end of the day but it usually ends there, there is no physical representation of a positive difference apart from your paycheck. With teaching English online, things are different. You work with the same pupil for months, maybe even years, constantly helping him or her improve their language skills. They are a living and breathing representation of all your efforts and they will carry those efforts with them the rest of their lives. It will always be with feelings of immense pride and fondness when you compare where a pupil is now to where they were when you first started together and knowing that the difference is a result of all your hard work. It works both ways too, as proud of you will be of them for coming so far, they will also attribute a lot of their success to you. Every time they use their English skills, to land a high paying job, read a new book or make a new friend, they will remember you, which is really the best kind of difference you can make in the world. 

When teaching English online, our TEFL courses prepare you

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Our Accredited TEFL Courses

May 26, 2019 by george mike  

Accredited TEFL Courses

Our Accredited TEFL Courses

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 With the recent surge in popularity of teaching English abroad as a viable and sustainable way to travel and see the world, tons of enterprising individuals have jumped on the TEFL bandwagon striving to create a great TEFL course for a great price. While many of them do succeed and there are a lot of great TEFL courses out there, many of them also fall dismally short offering up subpar products that could prove to be a waste of money and time. In a market flooded with TEFL courses all promising the same thing, how does one choose the right course? Accreditation is a good start.


 TEFL courses that have been accredited by a reputable accrediting agency must be held up to a certain standard. An accredited TEFL coursehas been vetted for course content, staff, and customer service and is also assurance that the certificate will be internationally recognized by schools all over the world.


4. Vetted for Content TEFL

courses are very content specific in that they teach you one thing; how to teach English to nonnative speakers. They cover a wide range of materials like classroom management, testing, grammar, and grading scales to name a few. There is a lot of material to cover, and most employers require a minimum of 100 hours of TEFL course work for candidates to apply. With second rate courses, a lot of the material is hastily cobbled together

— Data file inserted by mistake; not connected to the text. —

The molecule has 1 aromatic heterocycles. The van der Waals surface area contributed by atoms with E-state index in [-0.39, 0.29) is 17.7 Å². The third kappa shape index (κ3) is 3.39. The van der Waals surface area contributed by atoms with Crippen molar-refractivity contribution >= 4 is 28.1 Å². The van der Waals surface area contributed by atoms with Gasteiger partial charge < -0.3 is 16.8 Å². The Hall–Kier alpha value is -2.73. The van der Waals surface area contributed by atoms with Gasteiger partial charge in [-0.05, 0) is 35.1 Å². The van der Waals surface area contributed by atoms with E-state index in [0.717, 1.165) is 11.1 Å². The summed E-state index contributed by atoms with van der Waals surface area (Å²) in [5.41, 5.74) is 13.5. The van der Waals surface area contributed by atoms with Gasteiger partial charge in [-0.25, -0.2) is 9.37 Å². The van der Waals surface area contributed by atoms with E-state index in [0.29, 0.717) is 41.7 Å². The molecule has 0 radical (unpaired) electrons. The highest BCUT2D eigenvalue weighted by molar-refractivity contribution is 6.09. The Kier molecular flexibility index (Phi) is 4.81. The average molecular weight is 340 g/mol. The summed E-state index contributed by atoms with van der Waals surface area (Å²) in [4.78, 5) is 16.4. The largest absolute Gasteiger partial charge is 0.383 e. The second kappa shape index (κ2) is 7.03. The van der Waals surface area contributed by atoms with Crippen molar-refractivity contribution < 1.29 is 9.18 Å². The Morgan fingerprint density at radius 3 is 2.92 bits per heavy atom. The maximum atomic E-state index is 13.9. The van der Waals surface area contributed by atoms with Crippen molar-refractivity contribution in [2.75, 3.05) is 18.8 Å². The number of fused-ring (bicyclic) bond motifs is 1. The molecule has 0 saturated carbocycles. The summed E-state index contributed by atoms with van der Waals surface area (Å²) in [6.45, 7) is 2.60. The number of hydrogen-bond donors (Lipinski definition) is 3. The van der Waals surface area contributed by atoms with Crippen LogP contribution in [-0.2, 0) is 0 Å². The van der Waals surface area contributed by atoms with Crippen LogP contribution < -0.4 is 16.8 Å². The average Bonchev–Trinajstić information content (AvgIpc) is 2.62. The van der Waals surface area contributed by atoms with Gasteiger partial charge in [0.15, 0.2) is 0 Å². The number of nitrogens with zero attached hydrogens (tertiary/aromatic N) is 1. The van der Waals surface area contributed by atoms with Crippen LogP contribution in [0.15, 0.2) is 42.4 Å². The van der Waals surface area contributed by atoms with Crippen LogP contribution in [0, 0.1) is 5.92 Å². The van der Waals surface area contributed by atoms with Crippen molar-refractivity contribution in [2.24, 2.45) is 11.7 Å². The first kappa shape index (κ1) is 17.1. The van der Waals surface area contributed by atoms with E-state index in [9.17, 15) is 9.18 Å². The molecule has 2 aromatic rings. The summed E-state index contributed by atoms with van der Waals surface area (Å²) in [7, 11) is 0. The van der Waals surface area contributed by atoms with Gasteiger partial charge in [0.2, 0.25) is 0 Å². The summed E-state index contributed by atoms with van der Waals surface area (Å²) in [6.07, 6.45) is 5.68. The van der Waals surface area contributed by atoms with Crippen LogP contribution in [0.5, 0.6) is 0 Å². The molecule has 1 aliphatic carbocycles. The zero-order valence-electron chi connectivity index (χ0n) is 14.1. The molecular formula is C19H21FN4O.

with lots of filler thrown in to increase the hours. By doing this, the course creator is able to offer 100 plus hours of coursework, when in reality the important material is a small percentage of the overall course. With accredited TEFL courses, the course content is painstakingly combed over with a fine-tooth comb by the accrediting agency looking for errors and incorrect or irrelevant information. By making sure the TEFL course you pick is accredited, you can be assured that the course content is accurate, pertinent, and of a high quality.

3. Vetted Staff

The internet can be an amazing place full of great information and amazing opportunities, but it can also hold some hidden dangers. With web anonymity, anyone can hide behind a browser pretending to be someone else and the average person has no way of knowing whether or not they’re telling the truth. It is entirely possible for dubious characters to pose as experienced TEFL teachers or qualified educational syllabus designers, while in fact having no such qualifications of experience. Along with vetting course content, accrediting agencies will also vet all the staff of accredited TEFL courses. They will ensure that everyone in every position; the tutors, course designers, accountants etc. are qualified and hold the correct degrees and amount of experience. This is very important as you definitely want to have a qualified team of professionals backing you as you prepare for the huge career change you are about to undertake.